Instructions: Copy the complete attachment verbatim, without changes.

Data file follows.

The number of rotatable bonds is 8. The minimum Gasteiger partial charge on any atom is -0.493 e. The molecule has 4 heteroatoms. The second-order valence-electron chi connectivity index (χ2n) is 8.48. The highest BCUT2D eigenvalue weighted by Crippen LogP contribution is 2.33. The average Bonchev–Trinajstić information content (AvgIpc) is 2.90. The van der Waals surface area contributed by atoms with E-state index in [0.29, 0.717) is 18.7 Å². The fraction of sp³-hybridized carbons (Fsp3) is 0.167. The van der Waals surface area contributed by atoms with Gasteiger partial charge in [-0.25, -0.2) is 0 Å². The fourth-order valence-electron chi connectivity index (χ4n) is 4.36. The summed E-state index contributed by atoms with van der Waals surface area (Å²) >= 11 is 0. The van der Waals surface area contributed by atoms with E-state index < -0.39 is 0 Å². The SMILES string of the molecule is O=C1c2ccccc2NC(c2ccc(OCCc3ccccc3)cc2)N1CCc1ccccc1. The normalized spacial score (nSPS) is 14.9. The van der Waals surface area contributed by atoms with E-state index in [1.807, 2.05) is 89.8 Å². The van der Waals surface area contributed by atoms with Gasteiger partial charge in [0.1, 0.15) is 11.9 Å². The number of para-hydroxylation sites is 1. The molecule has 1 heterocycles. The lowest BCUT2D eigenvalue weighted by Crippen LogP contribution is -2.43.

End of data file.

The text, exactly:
The number of rotatable bonds is 8. The minimum Gasteiger partial charge on any atom is -0.493 e. The molecule has 4 heteroatoms. The second-order valence-electron chi connectivity index (χ2n) is 8.48. The highest BCUT2D eigenvalue weighted by Crippen LogP contribution is 2.33. The average Bonchev–Trinajstić information content (AvgIpc) is 2.90. The van der Waals surface area contributed by atoms with E-state index in [0.29, 0.717) is 18.7 Å². The fraction of sp³-hybridized carbons (Fsp3) is 0.167. The van der Waals surface area contributed by atoms with Gasteiger partial charge in [-0.25, -0.2) is 0 Å². The fourth-order valence-electron chi connectivity index (χ4n) is 4.36. The summed E-state index contributed by atoms with van der Waals surface area (Å²) >= 11 is 0. The van der Waals surface area contributed by atoms with E-state index < -0.39 is 0 Å². The SMILES string of the molecule is O=C1c2ccccc2NC(c2ccc(OCCc3ccccc3)cc2)N1CCc1ccccc1. The normalized spacial score (nSPS) is 14.9. The van der Waals surface area contributed by atoms with E-state index in [1.807, 2.05) is 89.8 Å². The van der Waals surface area contributed by atoms with Gasteiger partial charge in [0.1, 0.15) is 11.9 Å². The number of para-hydroxylation sites is 1. The molecule has 1 heterocycles. The lowest BCUT2D eigenvalue weighted by Crippen LogP contribution is -2.43.